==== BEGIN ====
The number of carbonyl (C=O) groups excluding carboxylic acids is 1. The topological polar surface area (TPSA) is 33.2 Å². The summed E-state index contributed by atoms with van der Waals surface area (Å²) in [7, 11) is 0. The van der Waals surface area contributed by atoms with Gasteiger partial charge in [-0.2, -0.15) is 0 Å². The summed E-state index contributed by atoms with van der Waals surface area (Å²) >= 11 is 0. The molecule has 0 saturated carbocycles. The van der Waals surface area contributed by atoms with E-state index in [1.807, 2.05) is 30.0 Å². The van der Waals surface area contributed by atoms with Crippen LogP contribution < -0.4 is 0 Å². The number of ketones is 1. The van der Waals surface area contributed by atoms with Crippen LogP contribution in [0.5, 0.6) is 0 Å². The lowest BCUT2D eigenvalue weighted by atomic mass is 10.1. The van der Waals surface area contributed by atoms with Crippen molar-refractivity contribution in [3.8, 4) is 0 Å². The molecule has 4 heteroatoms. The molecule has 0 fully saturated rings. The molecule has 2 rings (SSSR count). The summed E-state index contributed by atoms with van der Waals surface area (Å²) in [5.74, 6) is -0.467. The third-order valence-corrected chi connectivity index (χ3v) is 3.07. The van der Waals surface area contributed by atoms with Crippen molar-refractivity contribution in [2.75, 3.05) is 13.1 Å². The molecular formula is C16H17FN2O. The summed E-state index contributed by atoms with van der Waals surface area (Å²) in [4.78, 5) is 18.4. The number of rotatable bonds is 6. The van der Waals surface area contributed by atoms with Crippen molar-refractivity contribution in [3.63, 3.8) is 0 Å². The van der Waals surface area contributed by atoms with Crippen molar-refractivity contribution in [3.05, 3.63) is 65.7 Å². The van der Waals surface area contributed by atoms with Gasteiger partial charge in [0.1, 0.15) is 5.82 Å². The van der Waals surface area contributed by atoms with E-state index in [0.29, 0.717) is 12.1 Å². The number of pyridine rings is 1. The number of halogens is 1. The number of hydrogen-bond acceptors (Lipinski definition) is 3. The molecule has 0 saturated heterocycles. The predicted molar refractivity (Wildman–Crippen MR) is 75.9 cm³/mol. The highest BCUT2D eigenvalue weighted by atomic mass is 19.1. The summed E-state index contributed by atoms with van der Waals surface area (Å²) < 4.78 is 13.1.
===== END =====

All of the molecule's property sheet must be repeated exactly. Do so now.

The number of carbonyl (C=O) groups excluding carboxylic acids is 1. The topological polar surface area (TPSA) is 33.2 Å². The summed E-state index contributed by atoms with van der Waals surface area (Å²) in [7, 11) is 0. The van der Waals surface area contributed by atoms with Gasteiger partial charge in [-0.2, -0.15) is 0 Å². The summed E-state index contributed by atoms with van der Waals surface area (Å²) >= 11 is 0. The molecule has 0 saturated carbocycles. The van der Waals surface area contributed by atoms with E-state index in [1.807, 2.05) is 30.0 Å². The van der Waals surface area contributed by atoms with Crippen LogP contribution < -0.4 is 0 Å². The number of ketones is 1. The van der Waals surface area contributed by atoms with Crippen LogP contribution in [0.5, 0.6) is 0 Å². The lowest BCUT2D eigenvalue weighted by atomic mass is 10.1. The van der Waals surface area contributed by atoms with Crippen molar-refractivity contribution in [3.8, 4) is 0 Å². The molecule has 4 heteroatoms. The molecule has 0 fully saturated rings. The molecule has 2 rings (SSSR count). The summed E-state index contributed by atoms with van der Waals surface area (Å²) in [5.74, 6) is -0.467. The third-order valence-corrected chi connectivity index (χ3v) is 3.07. The van der Waals surface area contributed by atoms with Crippen molar-refractivity contribution in [2.75, 3.05) is 13.1 Å². The molecular formula is C16H17FN2O. The summed E-state index contributed by atoms with van der Waals surface area (Å²) in [4.78, 5) is 18.4. The number of rotatable bonds is 6. The van der Waals surface area contributed by atoms with Crippen molar-refractivity contribution in [3.63, 3.8) is 0 Å². The van der Waals surface area contributed by atoms with Crippen molar-refractivity contribution in [3.05, 3.63) is 65.7 Å². The van der Waals surface area contributed by atoms with Gasteiger partial charge in [0.1, 0.15) is 5.82 Å². The van der Waals surface area contributed by atoms with E-state index in [0.29, 0.717) is 12.1 Å². The number of pyridine rings is 1. The number of halogens is 1. The number of hydrogen-bond acceptors (Lipinski definition) is 3. The molecule has 0 saturated heterocycles. The predicted molar refractivity (Wildman–Crippen MR) is 75.9 cm³/mol. The highest BCUT2D eigenvalue weighted by atomic mass is 19.1. The summed E-state index contributed by atoms with van der Waals surface area (Å²) < 4.78 is 13.1.